This is Just My Face: Try Not to Stare (a mouthful of a title), by Gabourey Sidibe is a pretty breezy read. In fact, it’s an extremely breezy read, and I was able to read it in not much more than a single part of an evening. However, this is not a knock against the book. Sidibe has style to spare, and more than one celebrity memoir (I’m thinking of a particular little book from the Holiday season last year), don’t actually reveal very much about the author. Look, it’s not like each book has to be a confessional in which a well-known person pours his or her heart into the book, but a glimpse behind the curtain is usually very welcome.
In fact, the appearance of the name Lena Dunham in the book (and on the back cover, which I only discovered afterwards), provides a bit of a clue for how Sidibe might have classified her book versus how it played out. Lena Dunham’s book was quite dishy and despite coming under fire for reasons I still think were kind of unfair, managed to balance style and readability, distance and disclosure. In a perfect world, Sidibe’s accounts would be the equaivalent of Dunham’s and quite frankly, they’re not.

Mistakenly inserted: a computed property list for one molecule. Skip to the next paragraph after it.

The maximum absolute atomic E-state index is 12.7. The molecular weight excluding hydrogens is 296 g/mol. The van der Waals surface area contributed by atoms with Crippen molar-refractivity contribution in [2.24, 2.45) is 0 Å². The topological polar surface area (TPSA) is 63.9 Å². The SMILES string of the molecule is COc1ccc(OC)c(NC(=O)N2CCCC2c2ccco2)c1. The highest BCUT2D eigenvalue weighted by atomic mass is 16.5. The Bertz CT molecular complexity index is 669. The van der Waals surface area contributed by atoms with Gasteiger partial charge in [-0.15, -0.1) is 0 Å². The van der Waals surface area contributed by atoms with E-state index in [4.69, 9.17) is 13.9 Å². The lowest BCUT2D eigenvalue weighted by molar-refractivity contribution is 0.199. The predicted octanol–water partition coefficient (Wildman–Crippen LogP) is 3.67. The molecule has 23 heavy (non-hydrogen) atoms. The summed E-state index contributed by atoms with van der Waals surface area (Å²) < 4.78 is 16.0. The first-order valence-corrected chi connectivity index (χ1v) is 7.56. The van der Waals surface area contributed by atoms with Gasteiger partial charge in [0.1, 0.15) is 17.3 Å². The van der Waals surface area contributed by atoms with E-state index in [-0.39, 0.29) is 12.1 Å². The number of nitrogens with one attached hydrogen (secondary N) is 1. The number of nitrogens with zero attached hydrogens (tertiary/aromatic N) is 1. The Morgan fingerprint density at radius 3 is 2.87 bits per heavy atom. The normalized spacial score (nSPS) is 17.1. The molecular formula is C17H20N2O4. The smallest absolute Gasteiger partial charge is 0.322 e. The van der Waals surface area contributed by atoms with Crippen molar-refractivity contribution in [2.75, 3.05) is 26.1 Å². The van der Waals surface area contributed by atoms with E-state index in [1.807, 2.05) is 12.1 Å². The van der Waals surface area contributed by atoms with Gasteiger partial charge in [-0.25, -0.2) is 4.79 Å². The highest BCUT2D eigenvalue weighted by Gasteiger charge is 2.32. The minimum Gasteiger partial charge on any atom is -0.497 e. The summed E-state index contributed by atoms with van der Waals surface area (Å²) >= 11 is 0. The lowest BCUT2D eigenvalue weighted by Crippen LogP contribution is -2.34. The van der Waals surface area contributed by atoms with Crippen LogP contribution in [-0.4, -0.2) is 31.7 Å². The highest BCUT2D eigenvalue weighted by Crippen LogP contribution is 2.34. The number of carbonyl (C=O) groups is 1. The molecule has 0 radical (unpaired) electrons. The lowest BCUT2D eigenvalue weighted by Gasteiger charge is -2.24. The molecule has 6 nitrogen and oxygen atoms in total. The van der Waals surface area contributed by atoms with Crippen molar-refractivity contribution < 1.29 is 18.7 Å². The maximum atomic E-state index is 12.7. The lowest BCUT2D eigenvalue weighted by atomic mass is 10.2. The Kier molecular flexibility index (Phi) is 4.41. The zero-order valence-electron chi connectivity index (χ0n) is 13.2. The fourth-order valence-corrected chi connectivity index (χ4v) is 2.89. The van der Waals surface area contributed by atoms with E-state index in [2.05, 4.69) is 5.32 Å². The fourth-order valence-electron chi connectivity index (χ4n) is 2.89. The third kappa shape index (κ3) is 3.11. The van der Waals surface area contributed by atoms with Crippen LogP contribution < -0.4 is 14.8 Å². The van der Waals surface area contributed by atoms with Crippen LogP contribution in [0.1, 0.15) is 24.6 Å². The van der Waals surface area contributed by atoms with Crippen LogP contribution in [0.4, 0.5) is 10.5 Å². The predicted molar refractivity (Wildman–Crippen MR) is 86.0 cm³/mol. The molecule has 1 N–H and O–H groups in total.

I don’t usually read the acknowledgements section closely, but one such anecdote did stop me in my tracks, which is when Sidibe revealed that a helpful editor often turned three stories into one story, or something of the like. I wish that the editor had kept going, because there are too many sections that feel like drafts. In terms of Twitter, which Sidibe mentions quite a lot, this style works well (a section offers some unpublished tweets, which were genuinely funny).
But again to use Dunham as an example, she closed off her Twitter not long after publishing her book, and Sidibe’s all over the place stream of consciousness likely fares better in 140 characters or fewer. It’s not lacking for material, as the book both starts and concludes with Sidibe’s big break in Precious, a section on reading IMDB comments is heartbreaking, and her experiences at a phone sex line offer genuine intrigue. But there’s just no unifying device to tie it all together. Quotes and aphorisms to start each chapter are a start, though there’s revealing, and then there’s oversharing. While the book does not constitute an overshare, a lack of cohesion makes it feel like it does.
This is just my face: Try not to stare was provided by Harper Collins Canada in exchange for an honest review. It may be purchased from your friendly independent bookseller or other fine bookstores.